Today was our first visit to a new dentist. When the hygienist came to get you, I asked her if I should come, too. (Your brother was still in the waiting room.) She said I could, but laughed: "Looks like she's ok on her own." And I just watched your back as you marched away. You had no idea where you were going, but you were determined to get there yourself.
When the appointment was over, the hygienist said your teeth looked perfect, and she gushed about what a good patient you were. But I wasn't surprised; you're all business at the doctor.
Over the years, I've seen you get two shots at a time and barely flinch. I've watched as your eyes turned steel gray, and you set your jaw and refused to cry. I don't know where you got that strength from, but I do know you were born with it.
And somehow you've managed to be steel, but not to be hard. You've sniffled over St. Jude's ads, and you've wept over that terrible SPCA commercial (the one I try to ignore). Last year, I held you when you cried, realizing your own kitten was dying. And I tried to answer your questions, but the truth is, baby -- having an answer doesn't heal our pain.
But then, having pain doesn't mean we won't ever find joy again, does it? (Hello, Lent.)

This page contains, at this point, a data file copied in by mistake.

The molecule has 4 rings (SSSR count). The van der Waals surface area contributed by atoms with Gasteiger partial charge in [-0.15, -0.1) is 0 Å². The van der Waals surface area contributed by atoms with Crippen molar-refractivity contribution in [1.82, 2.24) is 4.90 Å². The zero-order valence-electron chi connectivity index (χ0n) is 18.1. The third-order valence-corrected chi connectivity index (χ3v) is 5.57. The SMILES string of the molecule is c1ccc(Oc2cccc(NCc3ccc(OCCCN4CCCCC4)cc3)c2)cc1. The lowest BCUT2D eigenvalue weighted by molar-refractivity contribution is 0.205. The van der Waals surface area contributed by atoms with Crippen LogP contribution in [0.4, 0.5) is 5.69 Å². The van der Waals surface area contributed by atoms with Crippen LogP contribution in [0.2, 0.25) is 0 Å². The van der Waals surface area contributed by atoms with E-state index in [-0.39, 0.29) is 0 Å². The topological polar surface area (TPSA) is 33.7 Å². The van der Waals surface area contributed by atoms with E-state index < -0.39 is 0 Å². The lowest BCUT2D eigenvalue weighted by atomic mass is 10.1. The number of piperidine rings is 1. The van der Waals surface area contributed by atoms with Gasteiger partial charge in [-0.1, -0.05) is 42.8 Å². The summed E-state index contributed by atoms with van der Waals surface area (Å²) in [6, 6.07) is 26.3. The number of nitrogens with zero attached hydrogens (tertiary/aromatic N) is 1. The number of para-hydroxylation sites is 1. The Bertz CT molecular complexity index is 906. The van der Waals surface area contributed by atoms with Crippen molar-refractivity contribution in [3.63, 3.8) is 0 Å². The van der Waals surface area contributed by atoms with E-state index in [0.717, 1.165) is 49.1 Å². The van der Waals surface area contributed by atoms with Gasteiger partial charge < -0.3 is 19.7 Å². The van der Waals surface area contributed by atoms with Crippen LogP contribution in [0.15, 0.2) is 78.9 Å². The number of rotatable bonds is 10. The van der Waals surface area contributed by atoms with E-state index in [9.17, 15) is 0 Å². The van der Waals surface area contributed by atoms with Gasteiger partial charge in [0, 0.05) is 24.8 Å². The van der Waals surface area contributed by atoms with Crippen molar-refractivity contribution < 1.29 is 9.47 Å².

Here you are, five years old and already learning that. We talk about things that don't last forever and things that do, and you get it in the matter-of-fact way you get multiplication. You believe it's true because I say it is. And because this phase won't last forever, I need to say this now:
I know you're brave. You're brave and strong in ways that I certainly am not. I fight with worry, and I fear I don't know how to raise a brave girl. I fear you'll pick up my worry and weakness instead.
So you make me want to be brave, just in case.
The truth is, I'm more stubborn than brave most days. But you're both. The day you were born, you released a cry I thought was impossible for newborns. (I guess you weren't ready to leave your warm home yet.) For months after that, you scowled at the world -- all those presumptuous strangers who want baby girls to grin at them.
And I worried you'd always greet the world with a glare. But in time you smiled at someone at church, and you proved my worry wrong again.
Today, you smile and show those little white teeth, and you're curious and precocious and very independent. In some ways, you're who you've always been. But then you're growing into who you are, too, like an oak bursting from an acorn.
When you asked to be baptized a few months ago, I worried for a moment that you were too little. But you were determined, and you climbed onto the platform and spoke your part clearly, and my fear evaporated. You gave me strength somehow, and I realized maybe I can raise a brave daughter, after all.
I can do it because you'll show me how.
Thankful for you,